Cardinal Burke, at synod, rues anti-law culture in society and Church
CWN - October 25, 2012
In a written submission to the Synod of Bishops, Cardinal Raymond Burke, prefect of the Supreme Tribunal of the Apostolic Signatura, criticized the “antinomianism embedded in civil society,” which “has unfortunately infected post-Council ecclesial life.”
“Among the most serious wounds of society today is the separation of legal culture from its metaphysical objective, which is moral law,” he wrote in his Italian-language intervention. “In recent times this separation has been much accentuated, manifesting itself as a real antinomianism, which claims to render actions which are intrinsically evil as legal, for example, abortion on demand, artificial conception of human life with the aim of carrying out experimentation on the life of a human embryo, the so-called euthanasia of those who have the right to our preferential assistance, legal recognition of same-sex unions as marriage, and the negation of the fundamental right to conscience and religious liberty.”
“This antinomianism embedded in civil society has unfortunately infected post-Council ecclesial life, associating itself, regrettably, with so-called cultural novelties,” he continued. “Excitement following the Council, linked to the establishment of a new Church which teaches freedom and love, has strongly encouraged an attitude of indifference towards Church discipline, if not even hostility. The reforms of ecclesial life which were hoped for by the Council Fathers were therefore, in a certain sense, hindered, if not betrayed.”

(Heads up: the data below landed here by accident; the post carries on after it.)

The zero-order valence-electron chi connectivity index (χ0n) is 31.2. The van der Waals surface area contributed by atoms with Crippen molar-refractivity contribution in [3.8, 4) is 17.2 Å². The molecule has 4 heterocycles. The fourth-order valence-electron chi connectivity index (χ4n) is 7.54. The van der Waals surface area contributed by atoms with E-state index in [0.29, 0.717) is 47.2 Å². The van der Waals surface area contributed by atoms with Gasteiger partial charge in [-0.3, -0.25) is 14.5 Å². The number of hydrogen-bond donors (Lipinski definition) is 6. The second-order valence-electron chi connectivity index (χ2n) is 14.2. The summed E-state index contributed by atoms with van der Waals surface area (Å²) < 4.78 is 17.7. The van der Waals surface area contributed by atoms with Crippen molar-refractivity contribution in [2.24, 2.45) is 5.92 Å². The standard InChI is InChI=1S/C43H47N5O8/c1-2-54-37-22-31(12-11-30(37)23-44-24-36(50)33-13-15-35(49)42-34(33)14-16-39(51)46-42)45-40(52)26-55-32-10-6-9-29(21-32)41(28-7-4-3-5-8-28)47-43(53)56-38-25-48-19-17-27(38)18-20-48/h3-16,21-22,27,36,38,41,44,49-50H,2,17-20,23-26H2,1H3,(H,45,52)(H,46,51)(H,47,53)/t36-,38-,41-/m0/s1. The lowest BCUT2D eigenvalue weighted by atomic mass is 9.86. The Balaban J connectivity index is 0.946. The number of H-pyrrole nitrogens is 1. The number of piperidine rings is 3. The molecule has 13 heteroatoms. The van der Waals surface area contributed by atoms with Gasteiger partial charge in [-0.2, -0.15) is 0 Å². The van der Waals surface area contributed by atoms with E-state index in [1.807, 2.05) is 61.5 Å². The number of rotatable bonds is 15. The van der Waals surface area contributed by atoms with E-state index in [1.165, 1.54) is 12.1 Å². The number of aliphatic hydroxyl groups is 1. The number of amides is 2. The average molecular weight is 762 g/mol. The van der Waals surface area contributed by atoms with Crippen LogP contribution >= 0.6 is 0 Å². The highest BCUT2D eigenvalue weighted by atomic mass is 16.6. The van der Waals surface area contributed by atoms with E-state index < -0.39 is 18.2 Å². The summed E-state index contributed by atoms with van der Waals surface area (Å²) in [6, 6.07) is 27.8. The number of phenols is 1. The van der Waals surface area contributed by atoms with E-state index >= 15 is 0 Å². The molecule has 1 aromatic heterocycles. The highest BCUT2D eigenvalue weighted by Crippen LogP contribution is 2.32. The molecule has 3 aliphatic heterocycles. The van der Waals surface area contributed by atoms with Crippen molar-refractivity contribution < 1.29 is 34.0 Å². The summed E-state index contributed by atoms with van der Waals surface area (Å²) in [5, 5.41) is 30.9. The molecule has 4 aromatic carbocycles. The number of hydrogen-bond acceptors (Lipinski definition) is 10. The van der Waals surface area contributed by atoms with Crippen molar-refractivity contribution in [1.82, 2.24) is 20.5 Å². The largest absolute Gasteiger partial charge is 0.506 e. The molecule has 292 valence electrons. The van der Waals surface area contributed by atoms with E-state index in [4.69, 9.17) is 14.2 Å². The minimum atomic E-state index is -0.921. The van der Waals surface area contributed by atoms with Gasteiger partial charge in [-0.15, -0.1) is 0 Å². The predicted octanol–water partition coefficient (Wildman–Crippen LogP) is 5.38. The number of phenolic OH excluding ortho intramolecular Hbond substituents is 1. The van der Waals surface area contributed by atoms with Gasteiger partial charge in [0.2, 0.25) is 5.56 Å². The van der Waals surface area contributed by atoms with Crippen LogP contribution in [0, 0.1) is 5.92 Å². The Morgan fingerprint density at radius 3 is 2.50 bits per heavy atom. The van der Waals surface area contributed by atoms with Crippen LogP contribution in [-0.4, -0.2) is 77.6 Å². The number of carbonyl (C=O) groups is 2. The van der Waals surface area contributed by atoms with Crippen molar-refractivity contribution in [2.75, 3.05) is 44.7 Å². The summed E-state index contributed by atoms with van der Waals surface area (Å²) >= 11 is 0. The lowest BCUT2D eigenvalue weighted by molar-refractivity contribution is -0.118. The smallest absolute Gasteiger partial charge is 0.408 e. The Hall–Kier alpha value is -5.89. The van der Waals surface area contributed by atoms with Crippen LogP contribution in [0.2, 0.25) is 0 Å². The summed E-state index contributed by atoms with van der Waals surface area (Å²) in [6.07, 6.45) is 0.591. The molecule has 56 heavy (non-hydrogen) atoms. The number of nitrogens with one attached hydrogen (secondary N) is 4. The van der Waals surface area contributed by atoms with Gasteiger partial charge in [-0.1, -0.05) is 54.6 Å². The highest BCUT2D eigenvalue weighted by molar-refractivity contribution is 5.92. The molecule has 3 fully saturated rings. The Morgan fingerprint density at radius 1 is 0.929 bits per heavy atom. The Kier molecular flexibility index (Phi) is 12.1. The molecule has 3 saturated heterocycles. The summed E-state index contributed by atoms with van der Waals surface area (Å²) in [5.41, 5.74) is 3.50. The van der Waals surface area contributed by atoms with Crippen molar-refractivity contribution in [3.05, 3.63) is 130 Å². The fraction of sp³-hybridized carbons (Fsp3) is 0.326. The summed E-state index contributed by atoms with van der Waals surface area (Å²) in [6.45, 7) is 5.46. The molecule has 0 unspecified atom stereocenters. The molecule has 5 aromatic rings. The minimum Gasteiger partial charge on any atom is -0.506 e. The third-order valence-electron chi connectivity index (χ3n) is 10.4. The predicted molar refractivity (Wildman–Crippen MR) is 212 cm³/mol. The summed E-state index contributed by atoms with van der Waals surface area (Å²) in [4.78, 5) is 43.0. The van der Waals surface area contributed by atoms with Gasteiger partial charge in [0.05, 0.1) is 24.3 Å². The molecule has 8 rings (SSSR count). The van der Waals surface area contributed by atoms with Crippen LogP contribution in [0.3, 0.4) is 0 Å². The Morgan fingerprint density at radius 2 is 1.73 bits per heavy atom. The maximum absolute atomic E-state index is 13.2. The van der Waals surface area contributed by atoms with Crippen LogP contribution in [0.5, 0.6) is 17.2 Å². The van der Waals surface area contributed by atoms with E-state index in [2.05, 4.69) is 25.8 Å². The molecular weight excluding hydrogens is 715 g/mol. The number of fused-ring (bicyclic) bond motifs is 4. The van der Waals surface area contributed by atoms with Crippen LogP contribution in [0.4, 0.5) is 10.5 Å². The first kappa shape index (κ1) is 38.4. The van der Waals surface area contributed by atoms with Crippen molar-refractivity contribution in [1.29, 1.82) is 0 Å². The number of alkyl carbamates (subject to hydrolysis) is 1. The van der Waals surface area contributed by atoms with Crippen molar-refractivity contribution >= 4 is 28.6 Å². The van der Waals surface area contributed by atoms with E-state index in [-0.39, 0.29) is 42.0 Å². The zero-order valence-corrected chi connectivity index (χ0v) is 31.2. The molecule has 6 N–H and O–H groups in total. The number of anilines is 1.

Cardinal Burke added:
Devoted to present-day new evangelization, we have the task of laying the foundation for awareness of the disciplinary tradition of the Church and respect of the law in the Church. An interest in the discipline of the Church is not to be equated with an idea contrary to the mission of the Church in the world, but to a correct attention to cohesively witnessing to faith in the world. This service, certainly humble, of Church Canon Law is also absolutely necessary. How indeed will we be able to witness our faith in the world if we ignore or neglect the demands of justice within the Church? Salvation of the soul, the primary goal of a new evangelization, must also always be in the Church “the supreme law” (can. 1752).
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